This weekend's New York Times Magazine features a giant profile of one Mr. Danny Meyer, the Lord Chief Justice of Gramercy and founder of expansion happy Shake Shack. The writer trails Meyer for an afternoon in New York and during the New York Wine and Food Festival in Miami, where Meyer oversees his table at Burger Bash and scouts a second Miami location for Shake Shack near the University of Miami. Read the whole thing over here or check out the highlights and best lines below:
1) On Danny Meyer's perfect handshake: He stood up from behind a desk, backed by a wall of books (sample title: “The Power of Nice”), took my hand and applied the ideal amount of pressure for the ideal amount of time: a better handshake than any I could recall.
2) At Untitled: "I heard him instruct Untitled’s chef to alter a B.L.T. so the bacon would stick out on either side. 'That’s called turning up the ‘home’ dial,' he explained."
3) Why he won't open one of his a fine dining restaurant in Vegas "I actually have a bad reaction to . . . the synthetic deodorizers they pump through to eliminate smoke. Really, those smells almost sicken me."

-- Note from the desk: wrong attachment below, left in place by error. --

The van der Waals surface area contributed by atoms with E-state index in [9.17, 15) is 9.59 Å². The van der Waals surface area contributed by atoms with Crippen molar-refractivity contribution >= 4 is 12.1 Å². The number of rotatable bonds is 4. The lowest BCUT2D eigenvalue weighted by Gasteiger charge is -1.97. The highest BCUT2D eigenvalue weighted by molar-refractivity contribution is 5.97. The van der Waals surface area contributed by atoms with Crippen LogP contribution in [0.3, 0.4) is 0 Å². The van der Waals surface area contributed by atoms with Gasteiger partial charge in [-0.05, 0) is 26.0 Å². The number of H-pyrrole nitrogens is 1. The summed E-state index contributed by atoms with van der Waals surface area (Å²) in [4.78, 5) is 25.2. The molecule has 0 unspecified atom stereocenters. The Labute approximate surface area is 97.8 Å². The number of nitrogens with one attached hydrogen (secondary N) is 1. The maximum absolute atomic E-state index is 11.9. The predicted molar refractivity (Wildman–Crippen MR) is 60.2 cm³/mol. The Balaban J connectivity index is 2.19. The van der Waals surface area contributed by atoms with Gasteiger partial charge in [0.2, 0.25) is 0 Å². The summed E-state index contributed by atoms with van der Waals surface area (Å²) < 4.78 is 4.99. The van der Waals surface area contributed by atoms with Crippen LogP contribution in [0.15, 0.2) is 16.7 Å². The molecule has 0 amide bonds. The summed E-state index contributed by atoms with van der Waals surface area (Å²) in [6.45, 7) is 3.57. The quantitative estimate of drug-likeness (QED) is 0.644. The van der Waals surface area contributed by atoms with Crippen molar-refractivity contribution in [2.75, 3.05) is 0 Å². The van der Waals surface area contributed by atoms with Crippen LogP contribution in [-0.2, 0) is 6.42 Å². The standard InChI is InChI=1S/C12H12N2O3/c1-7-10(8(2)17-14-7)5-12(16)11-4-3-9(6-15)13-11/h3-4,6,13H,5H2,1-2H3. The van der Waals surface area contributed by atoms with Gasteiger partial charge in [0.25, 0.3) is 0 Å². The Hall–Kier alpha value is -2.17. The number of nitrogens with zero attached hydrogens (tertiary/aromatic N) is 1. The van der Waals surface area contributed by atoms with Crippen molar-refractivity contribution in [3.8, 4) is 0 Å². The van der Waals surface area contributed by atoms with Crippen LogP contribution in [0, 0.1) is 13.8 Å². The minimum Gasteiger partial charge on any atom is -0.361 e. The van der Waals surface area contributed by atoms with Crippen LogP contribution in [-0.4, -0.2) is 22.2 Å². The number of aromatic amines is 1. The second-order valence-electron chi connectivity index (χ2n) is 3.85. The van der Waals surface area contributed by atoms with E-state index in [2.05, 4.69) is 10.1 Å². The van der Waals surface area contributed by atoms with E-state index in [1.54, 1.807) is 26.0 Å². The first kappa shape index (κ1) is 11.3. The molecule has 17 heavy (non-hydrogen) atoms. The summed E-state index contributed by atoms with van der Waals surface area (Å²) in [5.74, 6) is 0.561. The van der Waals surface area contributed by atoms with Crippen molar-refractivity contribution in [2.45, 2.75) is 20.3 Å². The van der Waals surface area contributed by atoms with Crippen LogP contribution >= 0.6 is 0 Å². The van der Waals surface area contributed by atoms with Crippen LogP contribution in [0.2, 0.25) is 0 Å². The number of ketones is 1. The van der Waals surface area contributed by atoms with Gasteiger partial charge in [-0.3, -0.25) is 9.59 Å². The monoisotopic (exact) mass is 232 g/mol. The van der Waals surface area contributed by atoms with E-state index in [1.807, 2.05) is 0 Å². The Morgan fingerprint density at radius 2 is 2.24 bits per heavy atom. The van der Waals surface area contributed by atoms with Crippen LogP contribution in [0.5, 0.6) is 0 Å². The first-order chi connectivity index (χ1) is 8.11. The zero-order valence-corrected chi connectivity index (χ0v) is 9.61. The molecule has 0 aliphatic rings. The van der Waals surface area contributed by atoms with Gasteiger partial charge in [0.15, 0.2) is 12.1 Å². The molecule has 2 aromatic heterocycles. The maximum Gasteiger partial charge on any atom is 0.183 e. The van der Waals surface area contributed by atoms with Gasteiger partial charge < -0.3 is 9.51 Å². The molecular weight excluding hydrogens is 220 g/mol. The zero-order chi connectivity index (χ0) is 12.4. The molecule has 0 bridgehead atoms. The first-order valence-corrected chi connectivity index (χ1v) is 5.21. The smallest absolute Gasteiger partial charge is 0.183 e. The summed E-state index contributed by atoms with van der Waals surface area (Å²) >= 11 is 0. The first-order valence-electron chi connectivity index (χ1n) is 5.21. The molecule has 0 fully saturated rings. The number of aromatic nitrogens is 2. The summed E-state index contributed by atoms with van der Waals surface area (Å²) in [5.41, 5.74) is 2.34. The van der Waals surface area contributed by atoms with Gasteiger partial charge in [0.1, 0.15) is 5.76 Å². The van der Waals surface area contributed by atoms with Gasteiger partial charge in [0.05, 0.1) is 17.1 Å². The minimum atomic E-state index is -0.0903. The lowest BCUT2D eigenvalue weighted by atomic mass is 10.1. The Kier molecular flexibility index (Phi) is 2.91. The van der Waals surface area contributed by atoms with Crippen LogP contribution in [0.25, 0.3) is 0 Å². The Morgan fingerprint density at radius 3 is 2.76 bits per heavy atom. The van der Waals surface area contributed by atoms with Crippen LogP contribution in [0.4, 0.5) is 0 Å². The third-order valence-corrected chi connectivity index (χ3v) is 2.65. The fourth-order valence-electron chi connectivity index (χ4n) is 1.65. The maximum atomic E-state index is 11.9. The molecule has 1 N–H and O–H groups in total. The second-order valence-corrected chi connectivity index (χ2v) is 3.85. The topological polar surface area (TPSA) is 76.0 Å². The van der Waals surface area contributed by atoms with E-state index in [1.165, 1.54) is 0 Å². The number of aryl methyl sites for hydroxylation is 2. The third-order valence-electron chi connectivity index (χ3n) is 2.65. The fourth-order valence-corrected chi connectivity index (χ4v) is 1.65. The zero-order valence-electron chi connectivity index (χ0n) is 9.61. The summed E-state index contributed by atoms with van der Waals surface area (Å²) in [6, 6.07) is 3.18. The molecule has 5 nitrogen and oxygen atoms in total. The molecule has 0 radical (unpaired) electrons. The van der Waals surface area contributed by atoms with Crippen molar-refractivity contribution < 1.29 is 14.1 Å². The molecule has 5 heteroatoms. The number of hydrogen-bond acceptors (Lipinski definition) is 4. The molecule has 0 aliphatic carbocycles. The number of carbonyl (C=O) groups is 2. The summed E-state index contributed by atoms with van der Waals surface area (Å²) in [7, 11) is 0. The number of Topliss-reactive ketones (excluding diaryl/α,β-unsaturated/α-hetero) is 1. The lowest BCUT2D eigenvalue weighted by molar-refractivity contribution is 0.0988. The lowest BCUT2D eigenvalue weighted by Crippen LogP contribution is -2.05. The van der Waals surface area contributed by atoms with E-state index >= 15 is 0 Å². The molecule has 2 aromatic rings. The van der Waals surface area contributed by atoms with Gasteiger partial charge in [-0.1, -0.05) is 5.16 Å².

4) Meyer switching gears: "At the Modern, Meyer pulled a silk tie out of his jacket pocket, knotted it on and made for a grand cru Chablis tasting in the private dining room. He approached a young man in a thick-napped brown suit: Romain Collet, of the Jean Collet wine dynasty. Meyer introduced himself, in French, and began detailing the long relationship between his restaurants and the family’s vineyard."
5) When asked if he should tell Umami Burger that their meat was raw at Burger Bash: "If they asked, I would tell them. But as Napoleon said, 'Part of brilliance is winning and part is leaving your opponent alone when he’s losing.'"
6) The Oliver Strand cameo: "The critic Oliver Strand told me — hyperbole be damned — that the meat was 'every bit as excellent as what you’ll find in Peter Luger’s or Keens’s.'"
7) On Shackness: "Of the 13 Shake Shacks, a majority are in parks or areas with lots of pedestrian traffic. Such locations create a boutique quality Meyer calls 'Shackness.'"
8) On Hospitality Quotient: "Salgado now leads a new company, incorporated last year under the name Hospitality Quotient (H.Q.), that franchises not food but Meyer’s style — franchises, in effect, his eye contact, handshaking, infectious capacity for pleasure...To this end they’ve trained staff at Beth Israel (“A hospital should be hospitable,” the head of orthopedics told Meyer), a Broadway theater company and a supermarket chain.
9) Planning North End Grill: "What if vegetables were the main course? Not just to keep vegetarians happy, but to make the restaurant a destination."